The individuals and organizations challenging President Donald Trump's repeated efforts to stop transgender people from serving openly in the military have been busy at the Supreme Court this week, despite the holiday, filing more than a half-dozen briefs rebutting Justice Department arguments.
Earlier this week, the challengers urged the justices not to hear the government's appeals of the cases, in large part due to the unanimity of lower courts that the policy is unconstitutional. On Friday, the challengers filed a trio of briefs opposing a later government request that the justices allow the administration to enforce the new policy during the appeals process.
"For the past 2½ years (13 months before the President’s Tweets announcing
the Ban, and for 17 additional months since then), transgender service members have served their country openly. The government now — for the first time and without pointing to any real-world urgency — seeks this Court’s intervention," lawyers for challengers out of Washington state wrote in urging the justices to leave the injunctions in place. "The government’s Application should be denied."
The Trump administration's policy seeking to halt transgender military service has never been allowed to go into effect. Several judges — in California, DC, Maryland, and Washington state — have put both the initial and revised versions of the ban on hold, finding that the policies are likely unconstitutional. The first policy would have banned all transgender people from serving, while the government asserts that the second policy — barring most of those who take any steps to transitioning from serving — is different. No court has agreed.
The Obama administration began letting transgender people serve openly in June 2016. At the same time, the Pentagon began a review to decide what the process would entail for accepting transgender recruits. It settled on a policy that would allow transgender military recruits starting in mid-2017. Once Trump became president, however, Defense Secretary Jim Mattis delayed that start date to Jan. 1, 2018.
A year ago — and after being turned down by lower courts — the Trump administration declined to go to the justices to seek an order that would have allowed them to delay that date further, in light of the initial ban. The Justice Department also stopped seeking appeals of the preliminary injunctions, allowing those injunctions to remain in place and unchallenged while the administration decided its next step.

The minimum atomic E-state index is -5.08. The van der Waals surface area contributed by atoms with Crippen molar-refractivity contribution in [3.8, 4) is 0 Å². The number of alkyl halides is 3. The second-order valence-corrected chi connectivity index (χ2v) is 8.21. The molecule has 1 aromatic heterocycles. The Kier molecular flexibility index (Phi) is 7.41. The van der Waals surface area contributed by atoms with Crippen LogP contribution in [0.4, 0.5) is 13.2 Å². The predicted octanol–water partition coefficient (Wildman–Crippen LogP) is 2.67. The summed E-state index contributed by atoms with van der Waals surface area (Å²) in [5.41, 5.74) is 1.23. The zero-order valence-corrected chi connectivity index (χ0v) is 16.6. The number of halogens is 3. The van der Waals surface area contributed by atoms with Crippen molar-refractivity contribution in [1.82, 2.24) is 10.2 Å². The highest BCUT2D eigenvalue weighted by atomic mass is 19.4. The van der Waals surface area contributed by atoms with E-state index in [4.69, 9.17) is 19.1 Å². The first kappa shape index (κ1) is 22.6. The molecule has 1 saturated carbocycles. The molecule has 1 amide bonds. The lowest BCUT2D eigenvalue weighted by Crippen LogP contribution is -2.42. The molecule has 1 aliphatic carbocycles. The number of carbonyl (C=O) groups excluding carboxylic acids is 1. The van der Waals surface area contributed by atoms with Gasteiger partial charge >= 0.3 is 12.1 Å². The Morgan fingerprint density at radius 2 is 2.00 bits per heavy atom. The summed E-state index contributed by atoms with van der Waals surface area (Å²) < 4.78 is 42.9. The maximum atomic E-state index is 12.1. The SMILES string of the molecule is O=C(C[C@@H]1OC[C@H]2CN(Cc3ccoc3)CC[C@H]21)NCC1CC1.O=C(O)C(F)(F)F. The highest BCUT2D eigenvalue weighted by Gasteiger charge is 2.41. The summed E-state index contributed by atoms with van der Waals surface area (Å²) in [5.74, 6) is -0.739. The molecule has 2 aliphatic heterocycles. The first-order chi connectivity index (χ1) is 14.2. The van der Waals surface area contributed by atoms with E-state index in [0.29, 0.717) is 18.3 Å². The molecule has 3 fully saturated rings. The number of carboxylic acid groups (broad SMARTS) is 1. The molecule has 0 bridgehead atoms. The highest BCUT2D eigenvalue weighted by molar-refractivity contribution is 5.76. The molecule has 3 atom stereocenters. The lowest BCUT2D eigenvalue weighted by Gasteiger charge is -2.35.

Once the revised ban was issued, the challenges continued, and the same results kept occurring: revised injunctions out of California, DC, and Washington state halting the revised policy's enforcement.
Over Thanksgiving weekend — with no appeals court having ruled on the constitutionality of the policy — the Justice Department asked the Supreme Court to hear appeals in those three challenges.
The request, called a petition for certiorari before judgment, is rarely granted by the court. Under Supreme Court rules, such review is only granted if a party can show "the case is of such imperative public importance as to justify deviation from normal appellate practice and to require immediate determination in this Court."
"There is no circuit split that might warrant this Court’s review; indeed, no court of appeals has ruled on any of the legal issues petitioners seek to bring to this
Court. And there is no division of authority on any of the legal underpinnings of the decision below," the challengers out of DC wrote. "There is thus no question on which this Court should grant certiorari at this time."
Meanwhile, on Dec. 13, the Justice Department went a step further, asking the Supreme Court to issue a stay of the injunctions — in other words, allow the Trump administration to enforce the ban — while the cases are pending below and/or before the justices.
Referencing the length of time the injunctions have been in place and the government's decision to halt appeals of those injunctions, the challengers in the Washington state case note, "The government’s decision to let these decisions stand — and to allow transgender men and women, including some respondents, to continue to serve in uniform — causes the sudden urgency to upset the status quo asserted in this Application to ring hollow."
The Supreme Court gives no timeline for when it will act on stay requests, but it is scheduled to consider the petitions to hear the cases at the justices' private conference on Jan. 11. It does not, however, need to decide whether to act on the cases at that conference. The court regularly re-lists petitions for multiple conferences before deciding whether to hear a case. However, the Jan. 11 conference is likely the last one under which a case could be granted and heard this term under a normal — as in, not expedited — schedule.